Andrew Flintoff will take his time before deciding if he will continue boxing after his successful heavyweight debut against American Richard Dawson.
The former England cricket captain beat Dawson 39-38 on points after a lively affair in front of 5,000 raucous fans at the Manchester Arena, but only after being knocked down in the second round of the four-round contest.
The 34-year-old said he will wait until after Christmas before deciding if he will continue his foray into the paid-ranks of boxing.
"I really enjoyed it. I said at the start that I knew I was starting at a novice level," said the former England all-rounder, who sported a black eye in his post-fight news conference.
"I want some time off, have a nice Christmas. After Christmas I will start to decide what to do. It is quite fresh, still quite raw what happened."
Flintoff had been accused in some boxing quarters of demeaning the sport by thinking he could just casually walk into the professional ranks.
But that did not stop former England team-mates, Matthew Hoggard and Steve Harmison, being at ringside to see the man who was twice an Ashes winner during his cricket career.
Flintoff entered the ring wearing the shirt of his county team, Lancashire.
But it was a walk very different to the one he used to make from the pavilion to the crease, this time the roped-off ring awaited him after Dawson had entered to a chorus of boos.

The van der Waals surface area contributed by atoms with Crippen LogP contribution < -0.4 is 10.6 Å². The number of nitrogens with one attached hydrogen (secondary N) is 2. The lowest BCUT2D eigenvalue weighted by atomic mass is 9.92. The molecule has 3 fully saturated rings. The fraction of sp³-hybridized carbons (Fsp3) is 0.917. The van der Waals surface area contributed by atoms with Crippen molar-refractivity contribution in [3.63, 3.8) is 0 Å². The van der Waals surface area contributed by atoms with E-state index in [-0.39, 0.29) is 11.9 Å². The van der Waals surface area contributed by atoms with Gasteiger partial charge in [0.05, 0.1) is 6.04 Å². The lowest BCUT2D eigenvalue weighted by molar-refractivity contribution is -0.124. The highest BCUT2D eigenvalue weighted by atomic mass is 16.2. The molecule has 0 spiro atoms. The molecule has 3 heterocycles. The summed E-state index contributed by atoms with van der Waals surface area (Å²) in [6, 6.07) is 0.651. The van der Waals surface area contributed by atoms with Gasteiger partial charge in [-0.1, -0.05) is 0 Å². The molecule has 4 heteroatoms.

It was, by Flintoff's admission, a sluggish affair but he started the fight well, pawing out jabs while Dawson looked disinterested from the off.
But in the second round, the American caught him off balance with an accurate, but hardly powerful, left that put the Englishman on the canvas.
He beat the count and recovered, before regaining his composure and dominating the final two rounds to deservedly take the contest.
"It was probably everything and more," said Flintoff.
"It was not one for the purists. Walking out there with the crowd, completely different feeling than I ever had before.
"I think I got the full experience. I got the canvas, black eye and the win. It was like an out of body experience.
"Shane (McGuigan, his coach) said you worked so hard don't leave anything in the ring. In my cricket career that was similar to how I played. It was a bit ragged and arms going, I just wanted to leave it all in the ring.
"This was not about degrading boxing, we wanted to show boxing as it is, a fantastic thing."